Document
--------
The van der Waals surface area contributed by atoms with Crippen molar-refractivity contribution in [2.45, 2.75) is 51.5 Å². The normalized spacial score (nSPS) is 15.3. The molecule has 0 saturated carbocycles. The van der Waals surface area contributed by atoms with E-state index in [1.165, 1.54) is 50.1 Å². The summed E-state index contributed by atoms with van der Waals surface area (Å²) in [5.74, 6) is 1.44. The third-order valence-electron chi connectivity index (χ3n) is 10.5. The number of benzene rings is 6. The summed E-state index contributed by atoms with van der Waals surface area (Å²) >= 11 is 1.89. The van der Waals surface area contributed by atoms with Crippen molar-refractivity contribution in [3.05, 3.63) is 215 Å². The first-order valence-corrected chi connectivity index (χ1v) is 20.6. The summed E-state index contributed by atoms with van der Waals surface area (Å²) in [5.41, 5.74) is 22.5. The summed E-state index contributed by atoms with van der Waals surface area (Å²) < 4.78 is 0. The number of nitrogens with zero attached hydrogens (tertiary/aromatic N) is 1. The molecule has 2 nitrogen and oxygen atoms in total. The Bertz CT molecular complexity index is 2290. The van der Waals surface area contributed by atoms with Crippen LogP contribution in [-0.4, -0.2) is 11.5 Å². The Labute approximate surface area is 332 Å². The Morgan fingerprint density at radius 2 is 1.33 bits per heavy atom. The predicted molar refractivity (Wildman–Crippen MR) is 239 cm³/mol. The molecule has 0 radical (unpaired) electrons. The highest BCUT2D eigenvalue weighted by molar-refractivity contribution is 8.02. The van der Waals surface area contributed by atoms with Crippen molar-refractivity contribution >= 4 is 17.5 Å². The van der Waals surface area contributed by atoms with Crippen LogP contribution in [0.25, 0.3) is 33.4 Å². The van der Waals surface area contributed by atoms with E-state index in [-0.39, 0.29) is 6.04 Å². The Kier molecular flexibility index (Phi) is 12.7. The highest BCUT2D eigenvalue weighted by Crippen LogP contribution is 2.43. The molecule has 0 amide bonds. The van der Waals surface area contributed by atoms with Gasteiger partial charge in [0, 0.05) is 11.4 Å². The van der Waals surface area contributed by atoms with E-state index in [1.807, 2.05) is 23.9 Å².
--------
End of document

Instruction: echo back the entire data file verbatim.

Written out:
The van der Waals surface area contributed by atoms with Crippen molar-refractivity contribution in [2.45, 2.75) is 51.5 Å². The normalized spacial score (nSPS) is 15.3. The molecule has 0 saturated carbocycles. The van der Waals surface area contributed by atoms with E-state index in [1.165, 1.54) is 50.1 Å². The summed E-state index contributed by atoms with van der Waals surface area (Å²) in [5.74, 6) is 1.44. The third-order valence-electron chi connectivity index (χ3n) is 10.5. The number of benzene rings is 6. The summed E-state index contributed by atoms with van der Waals surface area (Å²) >= 11 is 1.89. The van der Waals surface area contributed by atoms with Crippen molar-refractivity contribution in [3.05, 3.63) is 215 Å². The first-order valence-corrected chi connectivity index (χ1v) is 20.6. The summed E-state index contributed by atoms with van der Waals surface area (Å²) in [5.41, 5.74) is 22.5. The summed E-state index contributed by atoms with van der Waals surface area (Å²) < 4.78 is 0. The number of nitrogens with zero attached hydrogens (tertiary/aromatic N) is 1. The molecule has 2 nitrogen and oxygen atoms in total. The Bertz CT molecular complexity index is 2290. The van der Waals surface area contributed by atoms with Crippen LogP contribution in [-0.4, -0.2) is 11.5 Å². The Labute approximate surface area is 332 Å². The Morgan fingerprint density at radius 2 is 1.33 bits per heavy atom. The predicted molar refractivity (Wildman–Crippen MR) is 239 cm³/mol. The molecule has 0 radical (unpaired) electrons. The highest BCUT2D eigenvalue weighted by molar-refractivity contribution is 8.02. The van der Waals surface area contributed by atoms with Crippen molar-refractivity contribution >= 4 is 17.5 Å². The van der Waals surface area contributed by atoms with Crippen LogP contribution in [0.25, 0.3) is 33.4 Å². The van der Waals surface area contributed by atoms with E-state index in [-0.39, 0.29) is 6.04 Å². The Kier molecular flexibility index (Phi) is 12.7. The highest BCUT2D eigenvalue weighted by Crippen LogP contribution is 2.43. The molecule has 0 amide bonds. The van der Waals surface area contributed by atoms with Gasteiger partial charge in [0, 0.05) is 11.4 Å². The van der Waals surface area contributed by atoms with E-state index in [1.807, 2.05) is 23.9 Å².